Kingdom Community

By Frank Tully, first published in Compass, Autumn 2019

In order to follow God’s calling in our lives – To advance the Gospel of Jesus and His Kingdom – we need to have a context. For Navigators, that context is authentic community deeply rooted in the Kingdom of God. We don’t consider community as an optional fringe benefit from sharing life with other believers – enjoyable but not always essential. No, instead we regard kingdom community as a vibrant expression of the Gospel itself.

As followers of Jesus, not only are we saved from sin and death, but we are also saved into a shared life with other believers living out kingdom values together. A core value of the Navigators worldwide reminds us to pursue “love and grace expressed among us in community.” A solitary Christian life is an oxymoron – it’s impossible to obey Jesus’ command to “love your neighbour as yourself” (Mark 12:31) and the multitude of New Testament “one another” teachings in isolation. Solitude can be a healthy short-term discipline for maturity in Christ; after all, “Jesus often withdrew to lonely places and prayed” (Luke 5:16). Yet the purpose was to refresh and re-engage in community.

The Holy Spirit works to bring about Christlike transformation in our lives. This occurs in each one of us and in all of us together. The vision statement of The Navigators speaks of kingdom labourers who “both personally and in committed communities, seek to know and pursue the purposes of God.” Later our vision describes these communities as “multiplying and bringing joy and hope to their surrounding environments … and move the Gospel into the nations.” Without kingdom community, we will fail to see the Gospel flourish and advance in our lives.

So, what does a kingdom community look like? How will we know if we are on track towards what God calls us into? We identify three biblical attributes which shape a healthy Christ-centred community:

1. Transformational
The Apostle Paul wrote to new kingdom communities, reminding them to take responsibility for each other, especially in developing Christlike character. “Therefore encourage one another and build each other up, just as in fact you are doing” (I Thess. 5:11). Our mutual encouragement fosters a community which welcomes people just as they are – warts and all. Then we build up men and women as God makes them into the new person He desires they become. Kingdom community embraces both acceptance and changed lives.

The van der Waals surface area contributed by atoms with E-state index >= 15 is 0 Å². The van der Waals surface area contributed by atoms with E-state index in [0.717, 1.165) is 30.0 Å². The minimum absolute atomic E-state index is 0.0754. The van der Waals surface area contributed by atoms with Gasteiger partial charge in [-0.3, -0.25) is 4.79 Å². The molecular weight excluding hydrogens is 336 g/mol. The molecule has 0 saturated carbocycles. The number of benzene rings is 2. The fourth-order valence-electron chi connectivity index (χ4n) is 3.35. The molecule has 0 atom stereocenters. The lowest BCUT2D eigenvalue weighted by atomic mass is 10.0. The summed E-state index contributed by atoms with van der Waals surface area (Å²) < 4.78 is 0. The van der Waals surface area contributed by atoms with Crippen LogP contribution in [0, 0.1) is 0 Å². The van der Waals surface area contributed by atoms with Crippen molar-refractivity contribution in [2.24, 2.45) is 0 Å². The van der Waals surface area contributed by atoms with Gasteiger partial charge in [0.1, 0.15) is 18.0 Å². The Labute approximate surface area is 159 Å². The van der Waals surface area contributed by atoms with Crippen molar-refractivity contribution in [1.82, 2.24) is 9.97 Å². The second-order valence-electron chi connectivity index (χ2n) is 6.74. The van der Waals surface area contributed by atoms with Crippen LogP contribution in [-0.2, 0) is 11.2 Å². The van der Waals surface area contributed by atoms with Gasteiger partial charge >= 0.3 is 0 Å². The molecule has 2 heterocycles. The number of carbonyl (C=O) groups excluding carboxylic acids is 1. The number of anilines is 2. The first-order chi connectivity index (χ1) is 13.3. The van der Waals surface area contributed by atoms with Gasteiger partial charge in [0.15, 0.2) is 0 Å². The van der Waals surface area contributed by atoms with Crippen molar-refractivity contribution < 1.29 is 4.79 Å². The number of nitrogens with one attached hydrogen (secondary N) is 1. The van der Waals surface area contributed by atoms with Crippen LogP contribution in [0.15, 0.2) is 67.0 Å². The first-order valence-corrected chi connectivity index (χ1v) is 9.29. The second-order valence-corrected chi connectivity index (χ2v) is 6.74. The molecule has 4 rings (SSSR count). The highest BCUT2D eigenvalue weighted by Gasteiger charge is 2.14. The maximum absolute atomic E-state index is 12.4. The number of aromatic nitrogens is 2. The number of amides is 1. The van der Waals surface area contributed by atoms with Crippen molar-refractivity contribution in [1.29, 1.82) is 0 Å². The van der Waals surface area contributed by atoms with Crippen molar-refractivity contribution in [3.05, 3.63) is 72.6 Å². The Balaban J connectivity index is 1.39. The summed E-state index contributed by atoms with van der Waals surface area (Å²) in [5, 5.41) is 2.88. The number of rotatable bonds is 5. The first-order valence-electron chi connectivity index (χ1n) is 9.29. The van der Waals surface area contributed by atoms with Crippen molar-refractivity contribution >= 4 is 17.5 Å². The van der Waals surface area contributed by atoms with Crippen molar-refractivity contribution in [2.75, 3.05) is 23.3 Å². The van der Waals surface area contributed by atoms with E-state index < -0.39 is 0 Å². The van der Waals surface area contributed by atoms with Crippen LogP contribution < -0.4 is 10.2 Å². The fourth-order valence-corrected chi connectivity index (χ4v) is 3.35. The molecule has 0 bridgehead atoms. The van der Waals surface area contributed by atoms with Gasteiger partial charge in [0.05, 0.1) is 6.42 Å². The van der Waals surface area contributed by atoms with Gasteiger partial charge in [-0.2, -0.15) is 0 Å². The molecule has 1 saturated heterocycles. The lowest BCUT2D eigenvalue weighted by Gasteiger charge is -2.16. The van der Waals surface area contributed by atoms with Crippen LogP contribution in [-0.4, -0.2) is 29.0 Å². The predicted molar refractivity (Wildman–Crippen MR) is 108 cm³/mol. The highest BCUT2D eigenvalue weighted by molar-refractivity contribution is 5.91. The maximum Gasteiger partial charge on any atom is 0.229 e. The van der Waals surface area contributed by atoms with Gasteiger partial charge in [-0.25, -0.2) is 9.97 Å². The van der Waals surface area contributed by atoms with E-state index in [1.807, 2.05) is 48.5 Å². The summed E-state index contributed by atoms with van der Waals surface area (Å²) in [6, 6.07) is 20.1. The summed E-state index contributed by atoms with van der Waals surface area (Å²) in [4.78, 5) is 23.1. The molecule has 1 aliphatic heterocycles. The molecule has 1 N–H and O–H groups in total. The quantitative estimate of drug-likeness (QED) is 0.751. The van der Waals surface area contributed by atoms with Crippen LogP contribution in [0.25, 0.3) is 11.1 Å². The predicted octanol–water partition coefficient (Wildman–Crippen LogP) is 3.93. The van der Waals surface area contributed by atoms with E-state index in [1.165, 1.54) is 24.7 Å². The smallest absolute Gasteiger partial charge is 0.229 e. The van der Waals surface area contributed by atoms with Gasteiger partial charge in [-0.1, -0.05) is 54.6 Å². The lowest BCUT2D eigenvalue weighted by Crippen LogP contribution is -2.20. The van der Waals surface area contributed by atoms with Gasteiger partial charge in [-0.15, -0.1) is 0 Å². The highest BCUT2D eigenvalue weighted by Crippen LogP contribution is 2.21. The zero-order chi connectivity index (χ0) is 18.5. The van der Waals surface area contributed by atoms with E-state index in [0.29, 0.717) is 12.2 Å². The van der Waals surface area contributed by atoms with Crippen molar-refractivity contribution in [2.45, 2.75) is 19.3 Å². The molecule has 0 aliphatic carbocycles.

2. Missional
Yes, we genuinely care for one another; yet a true kingdom community always seeks to extend the boundary, to bless those apart from Christ. Most New Testament commands are given in the plural to the entire community rather than to individual believers. This is especially true of the exhortation to be a witness to the Gospel, such as Peter’s words: “But in your hearts set apart Christ as Lord. Always be prepared to give an answer to everyone who asks you to give the reason for the hope that you have” (I Peter 3:15). A kingdom community is ideally positioned to demonstrate God’s hope to the surrounding world who are seeking answers.

3. Generational
As Navigators, we long to see successive generations of kingdom labourers, not just in our natural families but also spiritual generations whom we lead to Christ and then prepare to reproduce themselves in another person. Australia is an increasingly mobile culture – students graduate from university and find jobs in new places, young workers relocate interstate as they pursue their careers, and even in retirement couples move into new regions. Those who see themselves as kingdom labourers have a great opportunity to replicate the fellowship they previously enjoyed. At the same time, those who remain in the sending kingdom community have a great opportunity to support, pray, and encourage the emerging community.

God exists in perfect community – Father, Son, and Spirit enjoy pure and selfless fellowship for all eternity. In our fallen world, our attempts at community are marred by envy, strife, deceit and a whole range of other sins. What a difference! Then along comes Jesus offering a new approach to life together – an abundant and full life (John 10:10). As followers of Jesus, we enter into this life – yes, as an individual but also as a member of His Kingdom Community. The message of the Gospel is best demonstrated and proclaimed in this context – a healthy gathering of men and women seeking to grow together, go together, and ultimately reproduce together. This is the heart of a healthy kingdom community.

 

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